Afternoon Must-Read: Barry Eichengreen: Financial Crisis: The Banking Rules that Died by a Thousand Small Cuts
For the Weekend: Pseudolus!

Noted for Your Nighttime Procrastination for January 16, 2015

Screenshot 10 3 14 6 17 PMOver at Equitable Growth--The Equitablog

  • [Barry Eichengreen: Financial Crisis: The Banking Rules that Died by a Thousand Small Cuts
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  • [Tim Worstall: Facebook Explains Why Marc Andreessen And Larry Summers Disagree
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  • [Sahil Kapur: Paul Ryan Undermines SCOTUS Case To Topple Obamacare
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  • [Plato in Syracuse
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  • Would Somebody Please Tell Me Why Switzerland Abandoned Its Currency Peg Today?


Must- and Shall-Reads:

And Over Here:

  • [For the Weekend: Pseudolus!
  • ](
  • [Plato's Seventh Letter: Live from the Fortress of Ortygia in Syracuse
  • ](
  • [Liveblogging World War II: January 16, 1945: Hitler Descends into His Bunker
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  1. Barry Eichengreen: Financial Crisis: The Banking Rules that Died by a Thousand Small Cuts: "The financial crisis of the late 2000s… …was not brought on by the lack of Glass-Steagall per se but instead by a whole set of measures that loosened regulation. The end of Glass-Steagall was simply emblematic…. It all started in 1980 with the abolition of Regulation Q…. That led to a cascade of unintended consequences…. The Garn-St. Germain Act of 1982 allowed S&Ls to engage in a range of commercial banking activities..."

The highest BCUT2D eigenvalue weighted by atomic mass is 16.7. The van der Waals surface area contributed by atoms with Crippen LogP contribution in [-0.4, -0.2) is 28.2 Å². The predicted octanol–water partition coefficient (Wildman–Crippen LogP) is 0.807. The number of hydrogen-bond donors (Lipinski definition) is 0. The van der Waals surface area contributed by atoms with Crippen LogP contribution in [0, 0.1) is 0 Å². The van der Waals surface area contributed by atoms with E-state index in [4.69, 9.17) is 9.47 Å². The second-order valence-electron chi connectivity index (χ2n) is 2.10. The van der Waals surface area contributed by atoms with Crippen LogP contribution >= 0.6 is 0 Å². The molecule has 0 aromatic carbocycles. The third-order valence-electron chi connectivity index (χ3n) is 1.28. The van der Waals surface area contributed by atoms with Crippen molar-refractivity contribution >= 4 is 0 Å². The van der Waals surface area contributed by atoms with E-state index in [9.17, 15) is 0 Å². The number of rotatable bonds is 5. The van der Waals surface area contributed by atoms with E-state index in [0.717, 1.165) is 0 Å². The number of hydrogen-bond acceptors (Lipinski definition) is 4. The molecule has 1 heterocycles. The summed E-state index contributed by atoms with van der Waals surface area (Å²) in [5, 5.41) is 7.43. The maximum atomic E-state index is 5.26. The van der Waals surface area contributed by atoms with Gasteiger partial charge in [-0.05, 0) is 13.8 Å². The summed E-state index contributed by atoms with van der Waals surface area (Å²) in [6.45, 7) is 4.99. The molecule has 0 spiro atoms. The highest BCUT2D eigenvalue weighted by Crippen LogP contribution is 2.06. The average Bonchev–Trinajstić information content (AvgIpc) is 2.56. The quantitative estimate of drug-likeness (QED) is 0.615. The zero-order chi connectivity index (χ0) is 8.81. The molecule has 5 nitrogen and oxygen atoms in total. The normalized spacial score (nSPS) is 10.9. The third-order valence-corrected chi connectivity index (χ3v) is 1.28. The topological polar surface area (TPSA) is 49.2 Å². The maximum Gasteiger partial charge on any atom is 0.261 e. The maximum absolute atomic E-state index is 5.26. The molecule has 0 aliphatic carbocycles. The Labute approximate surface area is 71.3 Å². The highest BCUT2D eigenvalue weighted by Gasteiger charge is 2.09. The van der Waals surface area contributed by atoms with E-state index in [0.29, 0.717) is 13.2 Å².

2. Tim Worstall: Facebook Explains Why Marc Andreessen And Larry Summers Disagree: "I was a little puzzled to see that Larry Summers and Marc Andreessen were disagreeing... over the effects of technology on the passing landscape.... Take, for example, Facebook. As far as the general economic statistics are concerned, GDP, labour productivity and all that, the output of Facebook is the advertising it sells.... Valuing Facebook’s contribution to living standards as being the advertising it sells is near insane... but that advertising is the only part of the value which we do ascribe to Facebook that is actually monetised. And given that GDP, labour productivity and all that are described only in monetised terms then we’re missing a very large part of what it’s all about. People (for some unknown reason to me) like Facebook. Their lives are made richer by Facebook’s existence: they are in fact richer. We’re just not measuring that extra wealth that they derive from Facebook’s existence.... Brad Delong once pointed out (or perhaps pointed to someone who pointed out) that one way of looking at rising living standards in the 20th century was a factor of about 8. Rich world people in 2000 were 8 times better off than rich world people in 1900. Roughly true by those standard measures of GDP and so on. But if we than added what people could do, the improvements in quality, all something analagous to that consumer surplus. it might be more true to say that people were 100 times better off. That’s how I would explain (some of) that productivity puzzle.... Andreessen is... talking to that Facebook example above.... I do tend to think that the gap between “real living standards” and “recorded living standards” is growing simply because so much more of the value of the new technologies is not in fact monetised."